How Does Domestic Violence Affect Child Custody?
Nevada Courts take allegations of domestic violence very seriously. If there are any accusations about domestic violence in a child custody case the judges will hold a trial to determine whether or not in fact there have been acts of domestic violence in the family and with the children in particular. If after the court hearing the court concludes that domestic violence did occur, has occurred, or is continuing to occur the court takes necessary steps to keep the parent and the child safe.
Here are a few examples of things that the court might order:
- An immediate ban of any overnight visits with the abusive parent and the child.
- Supervised visitations with the abusive parent. The abusive parents must visit the child with another responsible adult present or in some situations in a facility that oversees visitations with the parent and the child.
- Order that the abusive parent attend therapy sessions or classes for anger management or abuse control. Any kind of therapy that might help the abusive parent to realize what he or she is doing and to help them with the tools necessary to stop the abusive behavior.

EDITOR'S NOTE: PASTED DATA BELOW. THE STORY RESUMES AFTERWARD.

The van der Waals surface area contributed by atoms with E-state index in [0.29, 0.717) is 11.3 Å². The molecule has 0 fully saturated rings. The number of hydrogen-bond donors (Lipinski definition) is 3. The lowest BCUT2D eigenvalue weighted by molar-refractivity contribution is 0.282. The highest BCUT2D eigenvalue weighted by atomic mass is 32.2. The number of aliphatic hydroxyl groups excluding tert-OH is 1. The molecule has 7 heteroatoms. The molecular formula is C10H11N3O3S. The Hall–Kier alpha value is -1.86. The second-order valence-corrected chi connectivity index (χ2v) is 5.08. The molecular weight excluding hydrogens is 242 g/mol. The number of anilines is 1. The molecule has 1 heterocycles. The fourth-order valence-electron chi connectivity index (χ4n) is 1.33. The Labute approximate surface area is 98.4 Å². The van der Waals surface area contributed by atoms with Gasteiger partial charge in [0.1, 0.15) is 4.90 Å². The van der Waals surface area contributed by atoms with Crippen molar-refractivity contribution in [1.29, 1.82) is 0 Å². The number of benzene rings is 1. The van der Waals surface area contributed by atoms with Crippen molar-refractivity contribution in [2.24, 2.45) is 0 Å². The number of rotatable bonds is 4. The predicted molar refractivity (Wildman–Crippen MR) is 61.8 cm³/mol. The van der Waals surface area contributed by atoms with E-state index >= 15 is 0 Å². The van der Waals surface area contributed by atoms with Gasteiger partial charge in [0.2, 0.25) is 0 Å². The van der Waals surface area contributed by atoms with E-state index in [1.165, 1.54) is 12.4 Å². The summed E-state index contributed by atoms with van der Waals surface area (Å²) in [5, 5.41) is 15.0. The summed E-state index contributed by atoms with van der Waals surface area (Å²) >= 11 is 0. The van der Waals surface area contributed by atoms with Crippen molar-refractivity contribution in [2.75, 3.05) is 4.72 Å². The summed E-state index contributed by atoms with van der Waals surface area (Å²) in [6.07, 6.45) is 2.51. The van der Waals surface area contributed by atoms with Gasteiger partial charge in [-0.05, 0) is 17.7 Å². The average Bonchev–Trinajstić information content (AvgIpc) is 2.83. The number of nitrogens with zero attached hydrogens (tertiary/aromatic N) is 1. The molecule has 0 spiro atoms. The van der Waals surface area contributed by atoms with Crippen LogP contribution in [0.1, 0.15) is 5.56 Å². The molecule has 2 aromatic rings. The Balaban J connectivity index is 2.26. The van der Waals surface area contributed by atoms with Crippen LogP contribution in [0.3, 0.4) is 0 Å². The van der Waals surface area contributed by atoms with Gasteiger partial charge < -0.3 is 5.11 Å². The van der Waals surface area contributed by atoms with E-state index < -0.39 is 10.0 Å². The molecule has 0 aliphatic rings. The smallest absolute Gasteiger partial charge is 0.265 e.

- In very extreme situations where the abuse is egregious the court will consider terminating the parent’s rights. This is a very serious remedy and the courts don’t like to use this right away, they leave this to the very last resort. The reason that they do this is because once a parent’s rights are terminated they can never be regained.
The court always looks to what is in the best interest of the child and it always does whatever is necessary to protect that child. In abuse cases the court will do whatever is necessary including, if necessary, terminating the abusive parent’s rights.
If you’d like to discuss your specific domestic abuse situation as it relates to child custody, our office is a safe place to do so. Contact us at (702) 998-1188, email@example.com, or schedule a consultation online.